I just love Lupita Nyong'o.  She is beautiful, poised, stylish and talented, and has captured hearts all over the world.  Born in Mexico and of Kenyan descent, she's spoken of a time when she didn't feel very beautiful because of the color of her skin.  I'm sure she never imagined that one day she, with her gorgeous brown skin, would grace the cover of People magazine for having been named their "Most Beautiful Person for 2014".  It is an honor of which she is very deserving, not just because of her obvious visual appeal, but also because she is so very gracious, and that, I feel, outshines anything else.  She is the type of role model that our young girls, particularly our girls of color, need to see in the media.  A bright star, shining from the inside out.  Congratulations, Lupita!

Wednesday, April 2, 2014

Kunta Kinteh Island, The Gambia

In November of last year I visited Kunta Kinteh Island, formerly known as James Island, in The Gambia, West Africa.  This tiny island is located on the Gambia River, and is steeped with heartbreaking history of the slave trade.  The island became infamous with Roots, the late author, Alex Haley's book and miniseries, which is a powerful and emotional account of his ancestors' journey from Africa to America as slaves.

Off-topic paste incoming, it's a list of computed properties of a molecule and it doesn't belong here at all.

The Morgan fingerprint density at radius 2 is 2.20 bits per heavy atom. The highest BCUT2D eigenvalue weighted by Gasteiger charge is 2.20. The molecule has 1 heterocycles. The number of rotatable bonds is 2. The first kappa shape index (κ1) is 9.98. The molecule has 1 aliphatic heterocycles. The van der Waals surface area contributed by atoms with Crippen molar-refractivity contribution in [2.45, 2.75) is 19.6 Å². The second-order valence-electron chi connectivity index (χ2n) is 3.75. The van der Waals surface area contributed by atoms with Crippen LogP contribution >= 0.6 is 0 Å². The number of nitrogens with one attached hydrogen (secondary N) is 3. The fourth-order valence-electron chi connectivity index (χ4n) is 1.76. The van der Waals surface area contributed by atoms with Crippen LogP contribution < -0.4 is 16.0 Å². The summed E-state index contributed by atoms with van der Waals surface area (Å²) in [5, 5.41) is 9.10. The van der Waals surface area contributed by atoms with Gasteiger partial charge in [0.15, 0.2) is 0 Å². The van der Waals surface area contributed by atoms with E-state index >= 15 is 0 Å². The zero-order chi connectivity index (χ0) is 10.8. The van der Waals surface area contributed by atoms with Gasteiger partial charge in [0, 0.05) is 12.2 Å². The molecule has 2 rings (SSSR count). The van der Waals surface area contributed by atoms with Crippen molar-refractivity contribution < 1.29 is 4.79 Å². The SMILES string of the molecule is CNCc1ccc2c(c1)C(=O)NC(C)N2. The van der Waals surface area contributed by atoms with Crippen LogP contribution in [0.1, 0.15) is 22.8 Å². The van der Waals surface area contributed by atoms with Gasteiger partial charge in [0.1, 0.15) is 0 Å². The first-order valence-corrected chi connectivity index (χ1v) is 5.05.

We traveled to the island via a short boat ride from the village of Juffureh.

Photo by Sharon A. Keyser-Jackson

Photo by Sharon A. Keyser-Jackson

Photo by Sharon A. Keyser-Jackson

Once we arrived on the island our guide gave an excellent presentation on the history of the slave trade from there to America, and told us about the structures that remain on the island from that time.

Photo by Sharon A. Keyser-Jackson

The island's size has been steadily decreasing due to erosion, but the ruins that remain tell a chilling story.  At one point I was affected physically, feeling sick to my stomach.  Now, I may not have thought much of it since several people on the trip had a bout of stomach issues while we were on the continent, but several others commented that a similar feeling swept over them as well while we were on the island.  As if that wasn't strange enough, as soon as we returned to Juffureh, my queasiness disappeared.  It definitely made me even more sensitive to the horrendous and sickening crimes against humanity that took place there many years ago.